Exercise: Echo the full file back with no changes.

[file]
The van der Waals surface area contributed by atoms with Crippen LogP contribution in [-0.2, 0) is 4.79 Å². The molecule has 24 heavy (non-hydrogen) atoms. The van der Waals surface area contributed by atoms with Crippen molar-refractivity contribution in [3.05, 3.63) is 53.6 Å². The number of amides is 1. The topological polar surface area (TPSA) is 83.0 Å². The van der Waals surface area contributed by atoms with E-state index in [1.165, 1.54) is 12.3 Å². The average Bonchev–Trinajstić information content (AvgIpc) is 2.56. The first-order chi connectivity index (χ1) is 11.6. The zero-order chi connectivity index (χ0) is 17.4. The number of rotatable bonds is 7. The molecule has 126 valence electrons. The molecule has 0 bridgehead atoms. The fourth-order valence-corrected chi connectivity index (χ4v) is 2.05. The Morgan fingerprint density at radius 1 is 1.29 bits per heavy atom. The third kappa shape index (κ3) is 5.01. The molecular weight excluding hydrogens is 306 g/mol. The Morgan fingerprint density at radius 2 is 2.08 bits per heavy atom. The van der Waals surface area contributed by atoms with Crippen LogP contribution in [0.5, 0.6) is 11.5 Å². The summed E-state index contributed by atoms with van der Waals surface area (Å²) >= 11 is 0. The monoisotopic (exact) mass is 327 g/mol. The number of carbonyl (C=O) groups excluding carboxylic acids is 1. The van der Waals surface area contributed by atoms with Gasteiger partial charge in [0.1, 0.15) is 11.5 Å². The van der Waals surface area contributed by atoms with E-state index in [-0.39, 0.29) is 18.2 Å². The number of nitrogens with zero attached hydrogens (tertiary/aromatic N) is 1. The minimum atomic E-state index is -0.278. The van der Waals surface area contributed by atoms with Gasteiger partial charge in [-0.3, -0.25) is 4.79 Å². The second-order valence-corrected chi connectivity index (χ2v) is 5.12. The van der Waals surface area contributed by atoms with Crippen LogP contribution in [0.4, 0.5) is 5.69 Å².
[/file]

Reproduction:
The van der Waals surface area contributed by atoms with Crippen LogP contribution in [-0.2, 0) is 4.79 Å². The molecule has 24 heavy (non-hydrogen) atoms. The van der Waals surface area contributed by atoms with Crippen molar-refractivity contribution in [3.05, 3.63) is 53.6 Å². The number of amides is 1. The topological polar surface area (TPSA) is 83.0 Å². The van der Waals surface area contributed by atoms with E-state index in [1.165, 1.54) is 12.3 Å². The average Bonchev–Trinajstić information content (AvgIpc) is 2.56. The first-order chi connectivity index (χ1) is 11.6. The zero-order chi connectivity index (χ0) is 17.4. The number of rotatable bonds is 7. The molecule has 126 valence electrons. The molecule has 0 bridgehead atoms. The fourth-order valence-corrected chi connectivity index (χ4v) is 2.05. The Morgan fingerprint density at radius 1 is 1.29 bits per heavy atom. The third kappa shape index (κ3) is 5.01. The molecular weight excluding hydrogens is 306 g/mol. The Morgan fingerprint density at radius 2 is 2.08 bits per heavy atom. The van der Waals surface area contributed by atoms with Crippen LogP contribution in [0.5, 0.6) is 11.5 Å². The summed E-state index contributed by atoms with van der Waals surface area (Å²) >= 11 is 0. The monoisotopic (exact) mass is 327 g/mol. The number of carbonyl (C=O) groups excluding carboxylic acids is 1. The van der Waals surface area contributed by atoms with Gasteiger partial charge in [0.1, 0.15) is 11.5 Å². The van der Waals surface area contributed by atoms with E-state index in [-0.39, 0.29) is 18.2 Å². The number of nitrogens with zero attached hydrogens (tertiary/aromatic N) is 1. The minimum atomic E-state index is -0.278. The van der Waals surface area contributed by atoms with Gasteiger partial charge in [-0.3, -0.25) is 4.79 Å². The second-order valence-corrected chi connectivity index (χ2v) is 5.12. The van der Waals surface area contributed by atoms with Crippen LogP contribution in [0.4, 0.5) is 5.69 Å².